Opinion
[Editorial] Unsubstantiated optimism
Improvements in some indicators cannot be seen as pointing to a full-fledged recovery
Published : Apr 6, 2021 - 05:30
Updated : Apr 6, 2021 - 05:30
South Korea’s economy is showing some signs of recovery mainly on the back of solid exports, according to data released last week.

The country’s exports increased 16.6 percent from a year earlier to $53.8 billion in March, extending the streak of growth to five consecutive months, showed figures from the Ministry of Trade, Industry and Energy. The growth was largely led by a rise in shipments of chips, cars and bio-health products. In particular, chips accounted for nearly 20 percent of Korea’s exports last month.

The Industrial output of Asia’s fourth-largest economy expanded 2.1 percent on-month in February, turning around from a 0.6 percent decline in January, according to separate data released by Statistics Korea. It marked the fastest on-month gain since June 2020.

President Moon Jae-in and his economic team seem buoyed by the upward indicators.

Moon recently wrote on Twitter that the country’s economic recovery would be accelerated. Finance Minister Hong Nam-ki, who doubles as deputy prime minister for economic affairs, said last week the blinker of hope had been turned on.

But it is still too early to be confident that Korea’s economy is on the path to a full-fledged recovery.

Private spending remained fragile amid a resurgence of COVID-19 cases. Retail sales shed 0.8 percent from a month earlier in February. Facility investment also shrank 2.5 percent on-month in February.

There are factors that could push Korea’s economy back into a downturn. The snail-paced vaccination against the coronavirus amid the prolonged pandemic crisis raises concerns that Korea might be left behind other major economies in restoring business activities. Disruptions in global chip supplies might push down the country’s outbound shipments and industrial output.

Furthermore, the recent improvement in some indicators has little to do with the policy pursued by the Moon administration since it assumed office in 2017. It has dampened corporate activity by imposing stricter regulations on companies and implementing pro-labor measures such as steep minimum wage hikes and inflexible limits on overtime.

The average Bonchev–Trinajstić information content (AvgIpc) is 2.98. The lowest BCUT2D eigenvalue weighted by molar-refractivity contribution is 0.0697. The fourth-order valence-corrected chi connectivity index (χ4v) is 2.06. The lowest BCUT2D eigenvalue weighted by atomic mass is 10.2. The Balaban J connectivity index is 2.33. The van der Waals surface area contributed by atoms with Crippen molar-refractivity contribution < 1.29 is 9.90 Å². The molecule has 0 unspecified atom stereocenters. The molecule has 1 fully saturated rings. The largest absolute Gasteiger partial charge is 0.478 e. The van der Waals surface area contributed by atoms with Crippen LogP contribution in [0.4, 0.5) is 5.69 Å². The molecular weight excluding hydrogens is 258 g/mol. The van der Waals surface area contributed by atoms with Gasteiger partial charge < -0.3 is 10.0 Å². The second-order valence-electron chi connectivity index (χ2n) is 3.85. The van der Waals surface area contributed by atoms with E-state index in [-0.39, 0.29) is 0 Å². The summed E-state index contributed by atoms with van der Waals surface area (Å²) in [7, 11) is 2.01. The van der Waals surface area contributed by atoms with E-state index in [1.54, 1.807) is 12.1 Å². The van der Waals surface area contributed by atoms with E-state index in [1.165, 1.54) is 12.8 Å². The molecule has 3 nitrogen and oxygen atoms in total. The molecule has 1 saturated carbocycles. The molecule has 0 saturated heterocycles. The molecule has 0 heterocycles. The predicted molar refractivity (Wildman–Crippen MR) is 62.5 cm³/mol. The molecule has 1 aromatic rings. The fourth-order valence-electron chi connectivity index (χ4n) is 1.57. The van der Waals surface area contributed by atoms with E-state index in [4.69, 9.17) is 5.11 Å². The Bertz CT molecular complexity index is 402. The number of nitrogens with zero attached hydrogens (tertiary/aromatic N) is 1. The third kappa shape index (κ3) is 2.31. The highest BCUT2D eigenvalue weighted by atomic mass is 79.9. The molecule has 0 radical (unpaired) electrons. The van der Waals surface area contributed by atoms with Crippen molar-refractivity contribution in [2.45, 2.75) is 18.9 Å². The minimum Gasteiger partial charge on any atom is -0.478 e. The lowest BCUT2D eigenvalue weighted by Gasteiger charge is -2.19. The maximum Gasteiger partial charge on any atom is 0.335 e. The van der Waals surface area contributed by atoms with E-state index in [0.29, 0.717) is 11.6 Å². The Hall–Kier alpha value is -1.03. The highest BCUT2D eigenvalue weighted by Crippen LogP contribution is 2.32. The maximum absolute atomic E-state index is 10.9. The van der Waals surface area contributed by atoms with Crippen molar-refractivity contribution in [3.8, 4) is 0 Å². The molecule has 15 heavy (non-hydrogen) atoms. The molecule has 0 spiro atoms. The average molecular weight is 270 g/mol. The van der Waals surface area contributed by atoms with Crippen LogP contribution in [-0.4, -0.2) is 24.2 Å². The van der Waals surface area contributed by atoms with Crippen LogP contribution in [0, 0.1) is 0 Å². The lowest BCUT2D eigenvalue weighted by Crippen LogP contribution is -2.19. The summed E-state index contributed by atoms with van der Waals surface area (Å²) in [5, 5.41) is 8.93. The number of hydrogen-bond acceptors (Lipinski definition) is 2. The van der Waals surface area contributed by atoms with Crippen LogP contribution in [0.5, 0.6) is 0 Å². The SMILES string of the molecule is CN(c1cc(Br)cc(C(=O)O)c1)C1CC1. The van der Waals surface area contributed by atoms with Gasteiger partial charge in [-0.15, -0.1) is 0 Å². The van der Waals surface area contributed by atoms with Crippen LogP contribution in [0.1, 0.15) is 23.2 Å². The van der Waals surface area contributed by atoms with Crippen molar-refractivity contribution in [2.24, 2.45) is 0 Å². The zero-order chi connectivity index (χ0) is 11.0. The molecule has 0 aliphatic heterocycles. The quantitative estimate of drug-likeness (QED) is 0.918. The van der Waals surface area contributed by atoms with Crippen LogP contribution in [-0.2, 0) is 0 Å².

Since late last year, Moon has repeatedly pledged to help form more corporate-friendly conditions. But he has been lukewarm in turning his rhetoric into substantial actions. He has done little to prevent ruling party lawmakers from having passed a raft of bills designed to impose additional regulatory restrictions on companies.

A recent study by a local research institute pointed to the weakening global competitiveness of Korea’s major firms. The number of Korean companies among the world’s 500 largest enterprises decreased to 14 in 2020 from 16 in the previous year, while the figures for China and Japan rose by five and one to 124 and 53, respectively.

Over the cited period, Korean firms’ proportion of the total turnover by the world’s 500 biggest companies fell from 2.8 percent to 2.4 percent. The shares of US and Chinese companies increased each from 28.8 percent and 24.2 percent to 29.5 percent and 24.9 percent.

It is not the time to be too optimistic about the recovery of Korea’s economy without exerting efforts to shore up corporate activity. The Moon administration should go all out to accelerate deregulation and secure coronavirus vaccines rather than trumpeting about improvements in some economic indicators.

In a speech at an event hosted by the Korea Chamber of Commerce and Industry on Wednesday, Moon vowed that his government would hold consultations with the business community on a regular basis to listen to difficulties facing corporations and seek solutions to them. It has yet to be seen whether his latest pro-corporate message will lead to substantial changes in his administration’s relationship with the business circle. Some critics note his speech was aimed at affecting moderate and middle-class voters’ sentiment in favor of ruling party candidates ahead of key mayoral by-elections this week.

If his rhetoric does not translate into concrete measures this time, too, the business community might no longer pin hopes on the possibility of the Moon government turning to a corporate-friendly position. Under this circumstance, a full-fledged economic recovery would remain out of reach even if the pandemic crisis was put under control.

In a recent survey of 109 local firms, conducted by the Korea Enterprises Federation, 94 percent of the respondents said there existed widespread anti-business sentiment in Korean society. Moon should see to it that the proportion will be meaningfully lowered by the time he leaves office slightly over a year from now.
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